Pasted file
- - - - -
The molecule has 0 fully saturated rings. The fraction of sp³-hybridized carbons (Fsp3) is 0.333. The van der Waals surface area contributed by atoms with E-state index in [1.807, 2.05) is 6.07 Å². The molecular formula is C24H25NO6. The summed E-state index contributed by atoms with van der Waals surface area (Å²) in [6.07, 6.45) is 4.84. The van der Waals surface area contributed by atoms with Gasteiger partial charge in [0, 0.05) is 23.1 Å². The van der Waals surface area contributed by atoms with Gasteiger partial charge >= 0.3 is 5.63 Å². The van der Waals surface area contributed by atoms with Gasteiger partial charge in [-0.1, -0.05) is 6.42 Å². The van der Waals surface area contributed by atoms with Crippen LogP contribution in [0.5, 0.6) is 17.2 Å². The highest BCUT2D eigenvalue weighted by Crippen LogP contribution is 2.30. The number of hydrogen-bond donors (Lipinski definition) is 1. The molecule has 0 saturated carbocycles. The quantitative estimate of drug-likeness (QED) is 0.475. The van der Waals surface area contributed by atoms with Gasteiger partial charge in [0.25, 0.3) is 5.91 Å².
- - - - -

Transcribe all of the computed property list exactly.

The molecule has 0 fully saturated rings. The fraction of sp³-hybridized carbons (Fsp3) is 0.333. The van der Waals surface area contributed by atoms with E-state index in [1.807, 2.05) is 6.07 Å². The molecular formula is C24H25NO6. The summed E-state index contributed by atoms with van der Waals surface area (Å²) in [6.07, 6.45) is 4.84. The van der Waals surface area contributed by atoms with Gasteiger partial charge in [0, 0.05) is 23.1 Å². The van der Waals surface area contributed by atoms with Gasteiger partial charge >= 0.3 is 5.63 Å². The van der Waals surface area contributed by atoms with Gasteiger partial charge in [-0.1, -0.05) is 6.42 Å². The van der Waals surface area contributed by atoms with Crippen LogP contribution in [0.5, 0.6) is 17.2 Å². The highest BCUT2D eigenvalue weighted by Crippen LogP contribution is 2.30. The number of hydrogen-bond donors (Lipinski definition) is 1. The molecule has 0 saturated carbocycles. The quantitative estimate of drug-likeness (QED) is 0.475. The van der Waals surface area contributed by atoms with Gasteiger partial charge in [0.25, 0.3) is 5.91 Å².